This condition presents as a lump (nodule) in the palm of your hand which becomes larger and resembles a cord over time. The lump is often painless but occasionally may become tender and cause a degree of discomfort, which normally resolves over some months, despite the nodule or cord remaining present. The nodule or cord may subsequently go on to affect one or more fingers, causing them to bend up (contracture). When mild the contracture usually causes no functional problems in using your hand, but if the contractures become more severe, hand function is compromised.
This condition can occur in almost any adult, but due to its genetic origin, is more common in people of northern European decent. Dupuytren’s disease is more common in patients with some diseases including diabetes, liver disease, smokers and individuals taking anti-epileptic medications.
The skin of the palm of your hand is different to that of most areas of your body, as it requires firm anchoring to the deeper structures to allow for the grasping of objects. To enable this anchoring to be present, a network of thick fibrous structures called the palmar fascia is present, connecting the skin to the bones in your hand. In Dupuytren’s disease, the palmar fascia becomes thickened and contracts causing the abnormalities mentioned above. Research is underway to look at the mechanism of Dupuytren’s disease in the cells of the hand. Although the mechanisms are becoming clearer, treatments to prevent this condition or reverse it without injection or surgery are still a long time away.
Dupuytren’s disease is not infectious or cancerous, and there is no cure for the condition as it is a genetic condition. Nevertheless, it is possible to influence what happens within your palm with regards to the disease. Patients are not compelled to seek treatment for this condition, but opting for treatment may help straighten your finger(s). If you have a mild case, especially if it is not progressive, you are probably best advised to avoid initial treatment. Should the contracture become more significant, collagenase injection, or surgery and expert rehabilitation are usually the best options. If you can place your hand flat on a tabletop and your palm touches the table, then usually treatment is not worth your while but once your palm no longer touches the table it is worth speaking to Mr Jarrett about treatment options.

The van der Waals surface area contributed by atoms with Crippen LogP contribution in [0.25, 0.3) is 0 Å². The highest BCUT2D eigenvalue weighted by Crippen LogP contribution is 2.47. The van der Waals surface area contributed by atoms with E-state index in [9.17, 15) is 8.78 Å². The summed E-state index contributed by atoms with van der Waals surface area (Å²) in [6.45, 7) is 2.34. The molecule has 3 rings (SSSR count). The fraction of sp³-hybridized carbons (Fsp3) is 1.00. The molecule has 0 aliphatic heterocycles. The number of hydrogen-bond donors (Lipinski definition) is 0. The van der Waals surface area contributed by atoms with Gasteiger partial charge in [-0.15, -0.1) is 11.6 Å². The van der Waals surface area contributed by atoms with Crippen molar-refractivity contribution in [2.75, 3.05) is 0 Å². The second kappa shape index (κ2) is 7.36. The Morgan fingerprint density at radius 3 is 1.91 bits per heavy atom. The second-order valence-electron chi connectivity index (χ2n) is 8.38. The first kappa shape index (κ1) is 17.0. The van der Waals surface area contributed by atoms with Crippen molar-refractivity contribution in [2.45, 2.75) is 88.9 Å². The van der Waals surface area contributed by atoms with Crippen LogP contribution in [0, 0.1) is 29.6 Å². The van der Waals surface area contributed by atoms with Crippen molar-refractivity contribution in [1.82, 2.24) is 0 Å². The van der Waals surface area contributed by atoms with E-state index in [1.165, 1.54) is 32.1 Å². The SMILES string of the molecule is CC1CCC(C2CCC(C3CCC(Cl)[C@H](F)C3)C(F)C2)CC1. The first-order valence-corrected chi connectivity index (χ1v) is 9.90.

The treatment that would be best for you depends on the extent of your disease, your needs and your health. It is worth discussing your case with Mr Jarrett in his rooms to work out what is best for you. Early intervention is the most sensible approach before the contracture is too marked, or if it becomes apparent that progression to a level of impaired function is likely. This way, treatment is more likely to achieve the best results possible with less recovery time, less requirement for too complex a rehabilitation regime and fewer complications.
We surveyed our patients about the length of time they were unable to work following their treatments and for PNF and collagenase most patients returned to work the day following treatment. For surgery, the average length of time was 16 days.